Last week, I went to pick up my father from New York City. Since this is his first time coming down to the islands, he did not want to fly down by himself and asked if I could pick him up. As I would never miss an opportunity for a couple of fun days in New York, I immediately agreed and bought my ticket to the big city.
He flew directly from Istanbul to New York. We spent 2 full days in New York doing a lot of walking, sightseeing, and eating some amazing food. Unfortunately, it rained the whole time, but it couldn’t stop us from enjoying our time together.
From New York, we traveled to Devon (a suburb of Philadelphia) to visit our good friends, Dalya and Guillermo’s house. As this was my dad’s first visit to Devon, they took us to a couple of wonderful restaurants, where we ate big portions of delicious food night after night. Though I loved every minute of it, on our last night we all felt as though we needed a lighter meal, preferably homemade. As the autumn was making itself felt in full force with a crispy wind outside, Dalya suggested that we make a big salad and serve it with a cup of warm soup. I took on the challenge to make the salad and she agreed on making the soup.
The soup that she made for us on that beautiful autumn evening was this red lentil soup. It is one of the (if not, THE) most popular Turkish (or maybe, I should say “Middle Eastern”) soups that I grew up eating. I swear – it took me back to the days of my childhood immediately after the first sip.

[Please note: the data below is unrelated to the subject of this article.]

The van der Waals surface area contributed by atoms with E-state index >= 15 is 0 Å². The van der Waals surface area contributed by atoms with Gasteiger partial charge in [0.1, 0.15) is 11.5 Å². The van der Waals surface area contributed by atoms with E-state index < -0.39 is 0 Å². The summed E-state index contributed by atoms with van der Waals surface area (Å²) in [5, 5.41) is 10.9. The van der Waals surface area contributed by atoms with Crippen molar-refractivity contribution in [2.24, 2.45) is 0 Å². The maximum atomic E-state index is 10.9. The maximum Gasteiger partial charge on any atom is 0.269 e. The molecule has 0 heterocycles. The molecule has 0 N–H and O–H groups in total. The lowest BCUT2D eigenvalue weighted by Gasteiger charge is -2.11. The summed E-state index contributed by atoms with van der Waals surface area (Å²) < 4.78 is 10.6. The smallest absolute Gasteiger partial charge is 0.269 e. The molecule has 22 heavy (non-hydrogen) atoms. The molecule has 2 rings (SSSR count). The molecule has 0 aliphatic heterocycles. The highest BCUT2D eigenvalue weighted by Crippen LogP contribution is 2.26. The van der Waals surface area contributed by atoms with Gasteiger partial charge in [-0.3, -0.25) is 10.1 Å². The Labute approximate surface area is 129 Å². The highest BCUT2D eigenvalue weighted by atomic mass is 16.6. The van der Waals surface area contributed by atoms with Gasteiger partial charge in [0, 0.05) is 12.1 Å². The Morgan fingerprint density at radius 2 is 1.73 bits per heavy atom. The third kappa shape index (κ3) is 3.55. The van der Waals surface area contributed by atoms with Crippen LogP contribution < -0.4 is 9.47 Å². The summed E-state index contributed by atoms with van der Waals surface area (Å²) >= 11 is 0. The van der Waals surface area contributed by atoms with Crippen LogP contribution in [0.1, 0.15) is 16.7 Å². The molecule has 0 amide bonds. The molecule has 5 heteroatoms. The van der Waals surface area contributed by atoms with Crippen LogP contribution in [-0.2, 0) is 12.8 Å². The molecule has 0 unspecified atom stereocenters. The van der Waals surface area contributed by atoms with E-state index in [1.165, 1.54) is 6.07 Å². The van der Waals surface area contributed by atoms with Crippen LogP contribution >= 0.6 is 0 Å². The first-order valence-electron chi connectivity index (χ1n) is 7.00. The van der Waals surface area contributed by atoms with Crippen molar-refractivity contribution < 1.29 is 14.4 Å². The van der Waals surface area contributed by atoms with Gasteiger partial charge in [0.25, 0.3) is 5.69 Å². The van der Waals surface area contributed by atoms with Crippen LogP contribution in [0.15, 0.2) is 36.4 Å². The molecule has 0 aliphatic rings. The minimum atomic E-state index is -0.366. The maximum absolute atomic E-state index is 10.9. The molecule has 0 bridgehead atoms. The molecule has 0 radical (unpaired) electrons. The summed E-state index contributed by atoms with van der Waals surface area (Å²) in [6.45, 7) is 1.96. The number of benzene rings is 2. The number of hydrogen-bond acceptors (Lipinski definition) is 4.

So after we came down to the island, I decided that this soup should be on the blog. Because, I think it is a perfect soup to serve in the upcoming cold winter evenings.
To make it, I sautéed some onions until they were translucent. I rinsed the lentils and added them into the pot with a small cubed potato. After sautéing them all together for a couple of minutes, I added water. In terms of the amount of water, I used my mom’s ratio – for 1 cup of red lentils, add 6 cups of water. The consistency 6 cups of water creates is how I love my red lentil soup. However, if you like a thinner (or thicker) consistency, you can adjust the amount o f liquid accordingly.
Here I should add – you could certainly substitute water with chicken or vegetable stock. Though I recommend using a combination of water and stock, instead of just stock for a soup that is lighter in calories. Also, some home cooks back home add carrots to this soup, but I find that it adds sweet tones to it that I don’t care much about. However, if you like that taste, feel free to add carrots when you are adding the potato and lentils.
After I added the water, I first brought it to a boil, and then let it simmer for 10-15 minutes. While it was simmering, the lentils started opening up and turning into a yellow color. I pureed it in a food processor (you can also use an immersion blender) and poured it back into the pot to let it come to a boil one last time. While that was happening, I made a traditional butter and red chili pepper drizzle using the Urfa chili pepper flakes that my dad brought from home. Though, any hot chili pepper flakes would work.